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School Board poised to make decision on Commonwealth Governor’s School

The King George School Board got discouraging news regarding help with costs for establishing a site for a Commonwealth Governor’s School at the new King George High School beginning in September 2009.  
Dr. Dave Baker, Director of the Commonwealth Governor’s School (CGS), told the School Board that CGS would not be able to assist with start-up costs and that two of the three area school divisions had decided not to pursue sending tuition students to the proposed King George CGS site.  
Whether to establish a CGS site in King George is another decision the School has been unable to make for several years, with the idea in the talking stages for the last decade.
Superintendent Candace Brown said she would provide new cost estimates for starting up the program for only 9th graders at the next School Board meeting on December 10.      
If it goes forward, the site would be in a new replacement high school which is under construction next door to the existing King George High School on Route 3.  
The new high school is currently planned for opening at the end of January, when the entire student body and faculty at the existing high school is expected to be shifted into the new school.
The current high school building will be closed down for the remainder of the school year.
If the School Board decides to establish a Commonwealth Governor’s School site in King George, it is currently slated to start up in fall 2009-10.
At its last meeting on November 12, the School Board heard from Baker, who told them his previous offer to the division of financial assistance with start-up costs would likely have to be withdrawn.  
“I think that everyone is aware that the state is experiencing serious problems with its budget and that divisions will be facing cuts,” Baker said.  
He added, “I don’t know about my CGS budget, either.  There is a chance that CGS may not be able to provide the financial assistance that we thought.”
Baker said he had told Brown in October that with state funding expected to be cut, he would be hard-pressed to pursue providing some of the CGS funding to King George.  
Baker told the School Board, “You would be shouldering the complete financial burden and you don’t know what your funding will look like.”
Baker added, “That doesn’t take into account what will happen with your local funding.”  
But Baker also had more bad news.  
He told the School Board, “There have been several new developments since we last met.”
Baker last provided the School Board with cost information at a meeting on July 9.
Regarding that previous discussion, Baker told them, “I shared with you that we needed as much advance notice as possible.  Now I am a little concerned.  Caroline and Colonial Beach have both indicated they are very interested, but are no longer able to make a budgetary commitment for next year.”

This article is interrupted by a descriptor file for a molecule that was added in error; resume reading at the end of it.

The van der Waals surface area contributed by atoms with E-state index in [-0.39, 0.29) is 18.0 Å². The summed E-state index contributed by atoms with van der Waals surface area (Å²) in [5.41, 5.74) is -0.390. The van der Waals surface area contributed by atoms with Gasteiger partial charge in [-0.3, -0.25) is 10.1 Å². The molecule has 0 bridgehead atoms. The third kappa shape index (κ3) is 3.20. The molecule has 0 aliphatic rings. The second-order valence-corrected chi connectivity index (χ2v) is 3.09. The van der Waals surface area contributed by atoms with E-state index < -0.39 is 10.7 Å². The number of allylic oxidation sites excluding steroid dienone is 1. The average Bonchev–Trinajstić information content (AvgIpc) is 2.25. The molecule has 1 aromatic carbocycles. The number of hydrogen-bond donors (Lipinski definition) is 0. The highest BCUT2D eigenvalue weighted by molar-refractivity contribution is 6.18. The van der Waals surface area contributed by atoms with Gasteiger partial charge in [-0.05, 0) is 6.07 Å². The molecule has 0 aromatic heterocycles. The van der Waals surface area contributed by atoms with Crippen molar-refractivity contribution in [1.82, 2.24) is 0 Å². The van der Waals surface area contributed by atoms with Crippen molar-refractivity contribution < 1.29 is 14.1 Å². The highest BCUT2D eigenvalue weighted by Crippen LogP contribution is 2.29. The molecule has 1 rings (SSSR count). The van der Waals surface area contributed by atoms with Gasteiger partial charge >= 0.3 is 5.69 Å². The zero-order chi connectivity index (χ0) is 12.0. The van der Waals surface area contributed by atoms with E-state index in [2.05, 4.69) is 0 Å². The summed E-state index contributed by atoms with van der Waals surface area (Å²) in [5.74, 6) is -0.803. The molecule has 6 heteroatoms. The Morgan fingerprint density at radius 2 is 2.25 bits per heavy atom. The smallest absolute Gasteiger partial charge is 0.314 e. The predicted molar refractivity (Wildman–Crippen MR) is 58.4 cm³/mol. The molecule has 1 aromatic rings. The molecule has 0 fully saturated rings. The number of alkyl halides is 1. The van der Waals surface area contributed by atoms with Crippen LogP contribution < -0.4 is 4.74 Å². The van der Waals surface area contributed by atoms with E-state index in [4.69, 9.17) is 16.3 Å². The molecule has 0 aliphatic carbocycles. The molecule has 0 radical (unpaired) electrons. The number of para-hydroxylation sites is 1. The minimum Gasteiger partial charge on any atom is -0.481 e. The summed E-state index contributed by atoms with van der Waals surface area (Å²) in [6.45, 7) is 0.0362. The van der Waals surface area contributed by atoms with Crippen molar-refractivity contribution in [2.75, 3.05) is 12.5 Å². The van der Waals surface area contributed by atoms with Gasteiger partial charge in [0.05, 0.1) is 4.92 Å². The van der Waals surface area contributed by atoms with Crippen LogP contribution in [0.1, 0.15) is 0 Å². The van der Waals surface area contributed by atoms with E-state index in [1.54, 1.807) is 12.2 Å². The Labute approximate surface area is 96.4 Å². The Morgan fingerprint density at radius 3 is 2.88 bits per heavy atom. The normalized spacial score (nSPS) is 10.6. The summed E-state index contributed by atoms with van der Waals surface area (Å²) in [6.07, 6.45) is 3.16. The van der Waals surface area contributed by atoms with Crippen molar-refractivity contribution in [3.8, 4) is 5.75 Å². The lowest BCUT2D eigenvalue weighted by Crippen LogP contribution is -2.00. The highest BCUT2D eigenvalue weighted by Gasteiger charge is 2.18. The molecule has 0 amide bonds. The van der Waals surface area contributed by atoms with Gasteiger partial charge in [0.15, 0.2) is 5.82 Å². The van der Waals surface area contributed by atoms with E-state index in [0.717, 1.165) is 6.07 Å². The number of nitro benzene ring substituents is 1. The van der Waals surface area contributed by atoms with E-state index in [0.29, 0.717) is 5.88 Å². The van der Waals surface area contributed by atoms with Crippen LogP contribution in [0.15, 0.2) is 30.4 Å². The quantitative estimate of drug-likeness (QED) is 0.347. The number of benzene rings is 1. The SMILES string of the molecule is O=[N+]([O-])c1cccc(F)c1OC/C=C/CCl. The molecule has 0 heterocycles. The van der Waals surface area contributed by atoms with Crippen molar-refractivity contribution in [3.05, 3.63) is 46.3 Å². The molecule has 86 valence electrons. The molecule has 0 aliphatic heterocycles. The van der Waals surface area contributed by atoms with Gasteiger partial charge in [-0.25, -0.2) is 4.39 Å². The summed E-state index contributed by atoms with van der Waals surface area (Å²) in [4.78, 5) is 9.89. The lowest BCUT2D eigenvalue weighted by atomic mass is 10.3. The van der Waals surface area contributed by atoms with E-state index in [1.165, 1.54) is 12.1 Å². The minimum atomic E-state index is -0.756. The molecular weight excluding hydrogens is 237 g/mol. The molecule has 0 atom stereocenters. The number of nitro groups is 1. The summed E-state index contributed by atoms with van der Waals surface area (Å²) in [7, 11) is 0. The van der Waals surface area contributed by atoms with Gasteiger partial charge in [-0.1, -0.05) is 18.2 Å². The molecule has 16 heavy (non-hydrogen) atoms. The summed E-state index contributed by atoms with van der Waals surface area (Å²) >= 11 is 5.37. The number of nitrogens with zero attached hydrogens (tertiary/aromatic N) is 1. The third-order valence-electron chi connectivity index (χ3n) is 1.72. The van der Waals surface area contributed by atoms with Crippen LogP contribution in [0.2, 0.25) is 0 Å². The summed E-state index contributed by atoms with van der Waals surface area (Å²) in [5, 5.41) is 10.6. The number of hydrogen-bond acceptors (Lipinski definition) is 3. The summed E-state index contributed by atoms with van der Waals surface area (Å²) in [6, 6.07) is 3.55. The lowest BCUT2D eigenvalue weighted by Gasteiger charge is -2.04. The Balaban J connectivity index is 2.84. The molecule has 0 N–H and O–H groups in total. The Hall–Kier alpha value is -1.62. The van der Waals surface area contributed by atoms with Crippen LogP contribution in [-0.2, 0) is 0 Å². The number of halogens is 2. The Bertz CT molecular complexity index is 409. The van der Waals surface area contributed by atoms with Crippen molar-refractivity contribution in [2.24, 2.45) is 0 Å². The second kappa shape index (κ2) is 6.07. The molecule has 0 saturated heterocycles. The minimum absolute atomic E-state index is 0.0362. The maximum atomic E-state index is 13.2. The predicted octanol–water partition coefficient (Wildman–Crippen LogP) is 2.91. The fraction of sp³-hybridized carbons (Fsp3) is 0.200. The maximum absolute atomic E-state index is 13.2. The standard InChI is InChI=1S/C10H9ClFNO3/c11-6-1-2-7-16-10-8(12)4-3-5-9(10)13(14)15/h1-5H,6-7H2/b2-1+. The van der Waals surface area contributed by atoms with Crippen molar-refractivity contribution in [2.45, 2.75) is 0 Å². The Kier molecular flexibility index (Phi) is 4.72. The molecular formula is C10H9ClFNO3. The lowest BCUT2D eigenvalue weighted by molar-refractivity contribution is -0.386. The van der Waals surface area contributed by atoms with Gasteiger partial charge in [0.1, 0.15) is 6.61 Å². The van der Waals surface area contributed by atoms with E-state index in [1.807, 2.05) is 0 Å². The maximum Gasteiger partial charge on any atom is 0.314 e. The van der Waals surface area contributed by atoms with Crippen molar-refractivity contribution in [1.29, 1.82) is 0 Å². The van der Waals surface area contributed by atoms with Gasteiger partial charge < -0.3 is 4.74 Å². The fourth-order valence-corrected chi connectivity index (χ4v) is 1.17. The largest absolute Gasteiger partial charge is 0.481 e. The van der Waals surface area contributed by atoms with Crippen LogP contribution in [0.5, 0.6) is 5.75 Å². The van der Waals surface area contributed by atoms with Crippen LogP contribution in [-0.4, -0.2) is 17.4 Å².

Baker said that Westmoreland was still interested and was planning on sending 2-4 students.
Baker said, “I would love to see the program here, but wanted the board to see what it is up against.”
The news was discouraging to all but School Board member Payne Kilbourn, who said, “This economy is going to turn around.  This is not 1929.”
He added, “I don’t know that we need to be this pessimistic about it, I think it is still achievable and do-able.  Let’s keep planning because this is going to turn around.”
Brown said she would bring start-up costs for beginning with only one grade level at the next meeting on December 10.  
~ KGHS STUDENTS CURRENTLY AT STAFFORD    Currently, there are five slots for each grade level for students in King George to travel to Stafford High School to participate in the Commonwealth Governor’s School half-day program.
The Commonwealth Governor’s School provides classes in the four core academic classes (English, Math, Social Studies and Science), which are designed to motivate academically talented students.  
o     START UP COSTS    Start up costs were previously provided to the School Board at a meeting in April.  The program involves video-teleconferencing with CGS other sites, which adds to the cost.
Equipment to outfit one broadcast room was estimated to cost $72,100.  Costs to equip a computer area were estimated at $20,000 for 15 laptops and a wireless access point.
Each additional instructional classroom would need equipment estimated at $2,500, not counting desks and chairs, and standard classroom furniture and equipment.  
o     ANNUAL OPERATING COSTS FOR 9-12th GRADES    Baker has previously told the School Board that it would cost about $330K to provide the program to students in grades 9-12, with 30 students in each class, on an annual basis.  
The model provided by Baker included 20 students from King George at each grade level, with an additional 10 students total from the three out-of-county divisions.
Baker’s estimate included $310,200 for salary and benefits for five teachers on 11-month salaries along with nearly $20K for textbooks, instructional supplies and copying costs.
Baker had said those operating costs could be offset by tuition payments, if the School Board decides to allow students from outside the county.  
If $4,000 were charged per student, it could offset costs up to $160K per year if 10 students per grade were allowed from out-of-county schools.
But with Caroline and Colonial Beach unable to commit for the coming year, that would leave only 2-4 students from Westmoreland to possibly participating if King George establishes a site.
But a decision must be made soon.  The School Board was previously informed that if students from those counties are to be included, it would also require approval from the state. 

By Phyllis Cook, Staff Reporter

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